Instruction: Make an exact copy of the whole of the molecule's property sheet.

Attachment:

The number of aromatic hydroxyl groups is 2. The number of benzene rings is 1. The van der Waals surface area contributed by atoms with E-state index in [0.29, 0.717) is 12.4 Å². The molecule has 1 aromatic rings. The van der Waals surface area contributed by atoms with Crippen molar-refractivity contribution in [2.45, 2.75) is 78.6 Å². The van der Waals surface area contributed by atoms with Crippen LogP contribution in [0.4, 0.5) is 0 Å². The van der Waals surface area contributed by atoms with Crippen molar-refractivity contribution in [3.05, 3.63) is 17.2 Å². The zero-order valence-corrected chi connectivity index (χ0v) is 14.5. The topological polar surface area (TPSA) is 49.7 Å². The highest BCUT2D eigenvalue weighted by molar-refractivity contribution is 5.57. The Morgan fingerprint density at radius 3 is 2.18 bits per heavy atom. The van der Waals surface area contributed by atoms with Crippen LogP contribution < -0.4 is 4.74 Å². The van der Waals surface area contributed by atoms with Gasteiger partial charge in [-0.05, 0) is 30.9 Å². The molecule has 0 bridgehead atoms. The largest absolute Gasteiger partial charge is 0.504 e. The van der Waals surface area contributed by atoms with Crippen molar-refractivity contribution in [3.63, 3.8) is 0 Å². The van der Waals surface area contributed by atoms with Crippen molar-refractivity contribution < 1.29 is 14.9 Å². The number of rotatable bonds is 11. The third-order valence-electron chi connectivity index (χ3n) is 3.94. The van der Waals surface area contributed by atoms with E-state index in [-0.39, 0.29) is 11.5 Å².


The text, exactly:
The number of aromatic hydroxyl groups is 2. The number of benzene rings is 1. The van der Waals surface area contributed by atoms with E-state index in [0.29, 0.717) is 12.4 Å². The molecule has 1 aromatic rings. The van der Waals surface area contributed by atoms with Crippen molar-refractivity contribution in [2.45, 2.75) is 78.6 Å². The van der Waals surface area contributed by atoms with Crippen LogP contribution in [0.4, 0.5) is 0 Å². The van der Waals surface area contributed by atoms with Crippen molar-refractivity contribution in [3.05, 3.63) is 17.2 Å². The zero-order valence-corrected chi connectivity index (χ0v) is 14.5. The topological polar surface area (TPSA) is 49.7 Å². The highest BCUT2D eigenvalue weighted by molar-refractivity contribution is 5.57. The Morgan fingerprint density at radius 3 is 2.18 bits per heavy atom. The van der Waals surface area contributed by atoms with Crippen LogP contribution < -0.4 is 4.74 Å². The van der Waals surface area contributed by atoms with Gasteiger partial charge in [-0.05, 0) is 30.9 Å². The molecule has 0 bridgehead atoms. The largest absolute Gasteiger partial charge is 0.504 e. The van der Waals surface area contributed by atoms with Crippen molar-refractivity contribution in [3.63, 3.8) is 0 Å². The van der Waals surface area contributed by atoms with Crippen molar-refractivity contribution < 1.29 is 14.9 Å². The number of rotatable bonds is 11. The third-order valence-electron chi connectivity index (χ3n) is 3.94. The van der Waals surface area contributed by atoms with E-state index in [-0.39, 0.29) is 11.5 Å².